Calorie Restriction Slows the Aging of Stem Cells in Subcutaneous Fat

The practice of calorie restriction is well known to slow aging, though the effects on life span are much larger in short-lived species. In humans calorie restriction is demonstrated to be beneficial to long-term health, certainly on a par with the results obtained from maintenance of physical fitness. Calorie restriction has noteworthy effects on the distribution and biochemistry of fat tissue. Researchers here report that one aspect of this outcome is a slowing of age-related changes in adult stem cells associated with subcutaneous fat.

With advancing age, there is a gradual loss of subcutaneous adipose tissue volume, leading to diminished glucose and lipid uptake. This phenomenon is known as "lipid overflow hypothesis," which results in the ectopic deposition of lipids in muscles and the liver, ultimately contributing to the development of insulin resistance. Long-term calorie restriction (CR) has been found to result in reduced adipocyte size and a beneficial remodeling of body fat composition, shifting away from visceral white adipose tissue towards subcutaneous white adipose tissue. This shift is significant as subcutaneous fat tends to have positive effects on aging and obesity, whereas visceral is associated with detrimental health outcomes.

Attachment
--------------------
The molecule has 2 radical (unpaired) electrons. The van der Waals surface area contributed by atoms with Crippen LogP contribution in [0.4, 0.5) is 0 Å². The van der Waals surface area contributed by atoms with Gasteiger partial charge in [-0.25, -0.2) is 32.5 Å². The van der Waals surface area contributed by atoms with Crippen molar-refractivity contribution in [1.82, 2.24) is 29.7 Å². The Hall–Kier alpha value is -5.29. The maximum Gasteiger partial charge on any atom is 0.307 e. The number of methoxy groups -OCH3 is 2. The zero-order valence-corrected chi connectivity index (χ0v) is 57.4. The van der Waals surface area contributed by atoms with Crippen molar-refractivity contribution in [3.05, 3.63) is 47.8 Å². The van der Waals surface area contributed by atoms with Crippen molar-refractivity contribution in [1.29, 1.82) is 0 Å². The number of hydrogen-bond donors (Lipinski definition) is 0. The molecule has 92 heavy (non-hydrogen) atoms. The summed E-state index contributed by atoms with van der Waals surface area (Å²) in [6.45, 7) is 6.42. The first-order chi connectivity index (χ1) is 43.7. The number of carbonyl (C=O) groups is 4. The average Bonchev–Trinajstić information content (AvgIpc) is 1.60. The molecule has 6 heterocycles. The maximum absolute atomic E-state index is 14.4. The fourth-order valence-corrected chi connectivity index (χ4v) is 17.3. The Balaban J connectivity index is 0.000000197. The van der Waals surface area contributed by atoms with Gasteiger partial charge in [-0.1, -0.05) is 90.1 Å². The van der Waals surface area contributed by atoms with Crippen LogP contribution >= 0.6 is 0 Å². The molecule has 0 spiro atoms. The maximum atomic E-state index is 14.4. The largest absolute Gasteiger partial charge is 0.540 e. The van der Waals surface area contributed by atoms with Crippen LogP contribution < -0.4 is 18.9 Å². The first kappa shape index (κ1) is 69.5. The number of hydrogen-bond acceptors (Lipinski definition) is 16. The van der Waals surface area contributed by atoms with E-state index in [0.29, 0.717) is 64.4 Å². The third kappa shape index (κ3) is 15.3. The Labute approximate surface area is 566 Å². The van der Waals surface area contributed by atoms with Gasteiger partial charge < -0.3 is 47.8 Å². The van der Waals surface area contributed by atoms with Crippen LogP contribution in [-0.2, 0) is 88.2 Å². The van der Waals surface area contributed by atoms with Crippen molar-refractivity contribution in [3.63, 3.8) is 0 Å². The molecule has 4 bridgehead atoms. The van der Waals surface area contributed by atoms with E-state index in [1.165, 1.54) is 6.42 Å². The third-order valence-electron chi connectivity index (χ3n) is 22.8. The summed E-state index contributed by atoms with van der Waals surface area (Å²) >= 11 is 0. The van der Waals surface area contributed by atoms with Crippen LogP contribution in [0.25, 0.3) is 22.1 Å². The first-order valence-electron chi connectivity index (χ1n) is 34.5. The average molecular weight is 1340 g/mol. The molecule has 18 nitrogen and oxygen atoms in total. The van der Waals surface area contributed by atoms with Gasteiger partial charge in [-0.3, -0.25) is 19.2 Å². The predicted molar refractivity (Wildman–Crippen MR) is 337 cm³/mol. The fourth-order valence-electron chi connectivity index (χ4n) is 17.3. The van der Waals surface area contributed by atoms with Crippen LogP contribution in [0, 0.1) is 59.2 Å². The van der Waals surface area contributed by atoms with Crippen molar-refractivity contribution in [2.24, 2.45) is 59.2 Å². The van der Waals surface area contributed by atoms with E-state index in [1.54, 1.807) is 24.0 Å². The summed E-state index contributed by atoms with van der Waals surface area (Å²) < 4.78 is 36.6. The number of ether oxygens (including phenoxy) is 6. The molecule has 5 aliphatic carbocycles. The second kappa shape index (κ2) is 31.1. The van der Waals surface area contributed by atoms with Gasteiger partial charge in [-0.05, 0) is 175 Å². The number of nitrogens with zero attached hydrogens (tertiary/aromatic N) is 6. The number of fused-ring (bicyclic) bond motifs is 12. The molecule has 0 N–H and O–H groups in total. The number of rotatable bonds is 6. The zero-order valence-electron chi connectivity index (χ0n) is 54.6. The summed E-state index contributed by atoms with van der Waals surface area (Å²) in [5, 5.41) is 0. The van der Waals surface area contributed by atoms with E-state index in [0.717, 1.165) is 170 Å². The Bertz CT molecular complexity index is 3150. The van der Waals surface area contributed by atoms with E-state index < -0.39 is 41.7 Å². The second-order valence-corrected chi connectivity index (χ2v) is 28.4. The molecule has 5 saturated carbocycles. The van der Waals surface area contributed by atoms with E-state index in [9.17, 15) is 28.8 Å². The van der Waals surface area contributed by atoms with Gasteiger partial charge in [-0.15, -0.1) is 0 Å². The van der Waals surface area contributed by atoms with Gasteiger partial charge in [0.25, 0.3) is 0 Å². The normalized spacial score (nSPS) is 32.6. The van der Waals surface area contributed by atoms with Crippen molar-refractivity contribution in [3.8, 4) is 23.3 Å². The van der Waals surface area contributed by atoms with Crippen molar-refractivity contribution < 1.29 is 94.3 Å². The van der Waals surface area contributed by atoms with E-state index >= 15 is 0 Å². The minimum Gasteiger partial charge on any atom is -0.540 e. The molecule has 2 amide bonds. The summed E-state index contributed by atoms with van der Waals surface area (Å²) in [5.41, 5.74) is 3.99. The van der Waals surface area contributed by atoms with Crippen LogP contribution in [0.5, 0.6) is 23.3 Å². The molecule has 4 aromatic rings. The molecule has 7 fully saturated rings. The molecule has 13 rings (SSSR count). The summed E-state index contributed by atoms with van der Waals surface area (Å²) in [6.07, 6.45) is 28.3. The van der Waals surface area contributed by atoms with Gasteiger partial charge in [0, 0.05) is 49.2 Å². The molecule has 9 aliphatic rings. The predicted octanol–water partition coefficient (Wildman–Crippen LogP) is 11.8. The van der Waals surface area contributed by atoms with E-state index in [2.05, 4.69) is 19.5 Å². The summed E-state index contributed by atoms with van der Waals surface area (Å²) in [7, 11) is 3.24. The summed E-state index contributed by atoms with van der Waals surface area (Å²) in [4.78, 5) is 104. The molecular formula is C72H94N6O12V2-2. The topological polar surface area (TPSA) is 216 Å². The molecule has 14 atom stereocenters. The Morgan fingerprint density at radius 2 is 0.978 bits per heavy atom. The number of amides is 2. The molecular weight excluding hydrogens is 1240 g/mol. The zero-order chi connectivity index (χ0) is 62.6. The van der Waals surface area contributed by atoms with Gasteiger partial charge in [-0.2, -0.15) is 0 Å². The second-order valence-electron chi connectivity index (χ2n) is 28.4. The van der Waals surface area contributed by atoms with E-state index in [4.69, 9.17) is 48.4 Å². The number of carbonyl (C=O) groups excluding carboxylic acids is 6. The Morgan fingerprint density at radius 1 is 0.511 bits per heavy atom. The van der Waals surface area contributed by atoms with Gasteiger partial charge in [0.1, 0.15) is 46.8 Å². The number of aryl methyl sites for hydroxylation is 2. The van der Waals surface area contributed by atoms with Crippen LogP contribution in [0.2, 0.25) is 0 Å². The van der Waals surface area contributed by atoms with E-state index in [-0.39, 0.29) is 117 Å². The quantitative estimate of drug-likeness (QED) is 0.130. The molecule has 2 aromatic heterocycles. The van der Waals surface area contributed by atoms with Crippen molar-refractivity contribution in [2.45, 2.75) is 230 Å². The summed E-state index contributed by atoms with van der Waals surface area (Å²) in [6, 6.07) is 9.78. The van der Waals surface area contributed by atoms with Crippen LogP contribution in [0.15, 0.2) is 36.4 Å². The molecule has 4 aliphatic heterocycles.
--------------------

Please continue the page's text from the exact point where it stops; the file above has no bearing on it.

Adipose-derived stem cells (ASCs) are crucial for tissue regeneration, but aging diminishes their stemness and regeneration potential. Aging is associated with increased adipose tissue fibrosis but no significant change in adipocyte size was observed with age. Long term caloric restriction failed to prevent fibrotic changes but resulted in significant decrease in adipocytes size. Aged subcutaneous ASCs displayed an increased production of reactive oxygen species (ROS). Using mitochondrial membrane activity as an indicator of stem cell quiescence and senescence, we observed a significant decrease in quiescence ASCs with age exclusively in the subcutaneous adipose depot. In addition, aged subcutaneous adipose tissue accumulated more senescent ASCs having defective autophagy activity. However, long-term caloric restriction leads to a reduction in mitochondrial activity in ASCs. Furthermore, caloric restriction prevents the accumulation of senescent cells and helps retain autophagy activity in aging ASCs. These results suggest that caloric restriction and caloric restriction mimetics hold promise as a potential strategy to rejuvenate the stemness of aged ASCs.


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